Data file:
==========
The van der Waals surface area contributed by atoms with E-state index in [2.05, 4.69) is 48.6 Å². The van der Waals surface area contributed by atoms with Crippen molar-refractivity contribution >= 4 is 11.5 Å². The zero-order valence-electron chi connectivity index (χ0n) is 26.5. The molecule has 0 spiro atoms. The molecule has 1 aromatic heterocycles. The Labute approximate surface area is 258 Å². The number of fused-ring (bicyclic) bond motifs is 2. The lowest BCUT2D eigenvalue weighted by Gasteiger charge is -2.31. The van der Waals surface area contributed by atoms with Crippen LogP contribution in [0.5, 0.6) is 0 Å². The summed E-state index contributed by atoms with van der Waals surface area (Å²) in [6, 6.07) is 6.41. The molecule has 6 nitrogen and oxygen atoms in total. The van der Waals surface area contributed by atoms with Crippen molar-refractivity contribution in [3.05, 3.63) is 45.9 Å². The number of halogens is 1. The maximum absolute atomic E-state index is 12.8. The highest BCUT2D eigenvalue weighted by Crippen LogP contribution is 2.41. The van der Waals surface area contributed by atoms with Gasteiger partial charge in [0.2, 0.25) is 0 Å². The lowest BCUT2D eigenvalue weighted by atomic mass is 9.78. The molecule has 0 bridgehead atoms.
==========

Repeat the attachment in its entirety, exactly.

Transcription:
The van der Waals surface area contributed by atoms with E-state index in [2.05, 4.69) is 48.6 Å². The van der Waals surface area contributed by atoms with Crippen molar-refractivity contribution >= 4 is 11.5 Å². The zero-order valence-electron chi connectivity index (χ0n) is 26.5. The molecule has 0 spiro atoms. The molecule has 1 aromatic heterocycles. The Labute approximate surface area is 258 Å². The number of fused-ring (bicyclic) bond motifs is 2. The lowest BCUT2D eigenvalue weighted by Gasteiger charge is -2.31. The van der Waals surface area contributed by atoms with Crippen LogP contribution in [0.5, 0.6) is 0 Å². The summed E-state index contributed by atoms with van der Waals surface area (Å²) in [6, 6.07) is 6.41. The molecule has 6 nitrogen and oxygen atoms in total. The van der Waals surface area contributed by atoms with Crippen molar-refractivity contribution in [3.05, 3.63) is 45.9 Å². The number of halogens is 1. The maximum absolute atomic E-state index is 12.8. The highest BCUT2D eigenvalue weighted by Crippen LogP contribution is 2.41. The van der Waals surface area contributed by atoms with Gasteiger partial charge in [0.2, 0.25) is 0 Å². The lowest BCUT2D eigenvalue weighted by atomic mass is 9.78. The molecule has 0 bridgehead atoms.